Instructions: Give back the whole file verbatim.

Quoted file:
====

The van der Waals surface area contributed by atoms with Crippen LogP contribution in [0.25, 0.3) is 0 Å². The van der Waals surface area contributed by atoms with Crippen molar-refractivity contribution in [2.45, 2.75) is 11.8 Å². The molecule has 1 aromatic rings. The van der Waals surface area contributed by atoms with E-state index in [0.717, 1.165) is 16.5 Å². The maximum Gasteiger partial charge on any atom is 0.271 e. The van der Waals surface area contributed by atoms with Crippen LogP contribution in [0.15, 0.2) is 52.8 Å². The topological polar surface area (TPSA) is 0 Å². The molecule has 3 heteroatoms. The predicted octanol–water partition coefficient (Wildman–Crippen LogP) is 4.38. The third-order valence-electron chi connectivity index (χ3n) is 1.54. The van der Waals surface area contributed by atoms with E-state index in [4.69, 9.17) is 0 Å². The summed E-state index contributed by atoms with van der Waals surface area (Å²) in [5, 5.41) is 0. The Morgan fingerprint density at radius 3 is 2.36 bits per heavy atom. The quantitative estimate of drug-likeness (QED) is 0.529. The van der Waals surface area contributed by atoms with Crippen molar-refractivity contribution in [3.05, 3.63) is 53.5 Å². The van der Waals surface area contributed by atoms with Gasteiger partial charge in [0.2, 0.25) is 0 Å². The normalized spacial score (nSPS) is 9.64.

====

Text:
The van der Waals surface area contributed by atoms with Crippen LogP contribution in [0.25, 0.3) is 0 Å². The van der Waals surface area contributed by atoms with Crippen molar-refractivity contribution in [2.45, 2.75) is 11.8 Å². The molecule has 1 aromatic rings. The van der Waals surface area contributed by atoms with E-state index in [0.717, 1.165) is 16.5 Å². The maximum Gasteiger partial charge on any atom is 0.271 e. The van der Waals surface area contributed by atoms with Crippen LogP contribution in [0.15, 0.2) is 52.8 Å². The topological polar surface area (TPSA) is 0 Å². The molecule has 3 heteroatoms. The predicted octanol–water partition coefficient (Wildman–Crippen LogP) is 4.38. The third-order valence-electron chi connectivity index (χ3n) is 1.54. The van der Waals surface area contributed by atoms with E-state index in [4.69, 9.17) is 0 Å². The summed E-state index contributed by atoms with van der Waals surface area (Å²) in [5, 5.41) is 0. The Morgan fingerprint density at radius 3 is 2.36 bits per heavy atom. The quantitative estimate of drug-likeness (QED) is 0.529. The van der Waals surface area contributed by atoms with Crippen molar-refractivity contribution in [3.05, 3.63) is 53.5 Å². The van der Waals surface area contributed by atoms with Gasteiger partial charge in [0.2, 0.25) is 0 Å². The normalized spacial score (nSPS) is 9.64.